6. The method of claim 1, wherein the vacuum level thus achieved is from 3,300 to 6,600 pascals as measured at about 20░ C.
The present invention relates essentially to a preserved or canned aqueous food product or foodstuffs packed under high or deep vacuum, a method of obtaining same, as well as a device for carrying out this process and a container lid or cover and a container adapted to be used for performing the method.
Aqueous foodstuffs or products as meant by or within the scope of the present invention in particular comprise not only products of vegetable origin such for instance as fruits, vegetable, mushrooms but also those of animal origin such as meats and fishes. The expression indeed covers any natural foodstuffs or product likely to be added with water without impairing or damaging the organoleptic qualities thereof.
There are presently known two kinds of processes for preserving such aqueous food products or foodstuffs according to their sensitivity to oxidation.
With products containing substances likely to be spoiled upon being contacted by oxygen, a brining or juicing process is used. The food product and the covering juice or liquid which may for instance be salt water or brine or a golden syrup are introduced into a container or vessel such as for instance; a can or a tin after having undergone a previous treatment to extract or release the gas therefrom. This treatment consists in blanching the food product and heating or warming the juice or brine up to a temperature close to 100░ C. Such a process is particularly applicable to green peas packed in cans or jars and is effective to avoid the yellowing of this product and its getting a lucern-like taste. This method however suffers from the following inconveniences:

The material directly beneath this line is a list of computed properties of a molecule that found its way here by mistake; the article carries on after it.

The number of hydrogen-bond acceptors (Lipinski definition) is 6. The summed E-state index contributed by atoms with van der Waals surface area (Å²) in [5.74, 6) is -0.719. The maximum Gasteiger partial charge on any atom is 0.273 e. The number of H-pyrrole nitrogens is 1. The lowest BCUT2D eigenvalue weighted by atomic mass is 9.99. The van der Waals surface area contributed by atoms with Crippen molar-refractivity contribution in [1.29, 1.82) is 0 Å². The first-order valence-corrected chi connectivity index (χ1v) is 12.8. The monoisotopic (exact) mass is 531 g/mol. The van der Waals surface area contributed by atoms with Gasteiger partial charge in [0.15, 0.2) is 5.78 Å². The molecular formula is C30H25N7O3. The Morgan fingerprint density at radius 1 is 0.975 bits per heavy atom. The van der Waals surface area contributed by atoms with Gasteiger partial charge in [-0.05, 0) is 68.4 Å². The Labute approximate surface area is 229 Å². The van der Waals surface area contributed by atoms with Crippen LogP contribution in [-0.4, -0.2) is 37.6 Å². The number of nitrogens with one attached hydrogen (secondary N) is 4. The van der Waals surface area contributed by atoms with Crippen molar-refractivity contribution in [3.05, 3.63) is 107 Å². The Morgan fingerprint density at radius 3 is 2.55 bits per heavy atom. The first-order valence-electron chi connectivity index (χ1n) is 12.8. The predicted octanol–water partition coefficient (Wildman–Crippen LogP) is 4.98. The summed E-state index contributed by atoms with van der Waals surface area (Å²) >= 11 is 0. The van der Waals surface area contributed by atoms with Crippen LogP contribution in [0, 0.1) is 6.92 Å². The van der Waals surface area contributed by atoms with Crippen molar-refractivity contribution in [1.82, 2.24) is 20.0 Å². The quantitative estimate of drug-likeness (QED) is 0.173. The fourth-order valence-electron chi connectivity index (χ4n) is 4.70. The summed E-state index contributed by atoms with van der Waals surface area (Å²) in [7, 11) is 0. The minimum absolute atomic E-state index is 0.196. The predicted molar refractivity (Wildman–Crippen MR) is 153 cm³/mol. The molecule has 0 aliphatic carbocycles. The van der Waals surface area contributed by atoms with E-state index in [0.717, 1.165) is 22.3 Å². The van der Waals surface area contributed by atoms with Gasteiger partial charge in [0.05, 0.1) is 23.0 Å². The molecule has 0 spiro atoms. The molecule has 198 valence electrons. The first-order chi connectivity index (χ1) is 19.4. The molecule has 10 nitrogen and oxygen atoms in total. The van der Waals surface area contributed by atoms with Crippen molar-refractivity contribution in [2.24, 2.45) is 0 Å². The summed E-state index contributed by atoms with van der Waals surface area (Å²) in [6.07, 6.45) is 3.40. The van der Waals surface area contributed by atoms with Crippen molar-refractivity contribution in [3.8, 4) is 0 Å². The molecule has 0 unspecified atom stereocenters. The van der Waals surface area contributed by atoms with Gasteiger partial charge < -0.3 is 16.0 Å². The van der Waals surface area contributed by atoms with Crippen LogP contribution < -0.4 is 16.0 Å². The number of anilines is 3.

a dilution in the juice or brine of a part of the nineral salts, vitamins, pigments as well of any kind of molecules providing taste, flavour or tang and scent or smell;
an impairment, adulteration or deterioration of texture qualities caused by longer sterilizing times then those used for the packaging or conditioning of products under vacuum.
With products which are little sensitive to oxidation such for instance as soft maize or corn, a method of preserving under partial vacuum has already been used for many years. This method consists in a preservation of the product under an absolute pressure lower than or equal to 360 mm of mercury column.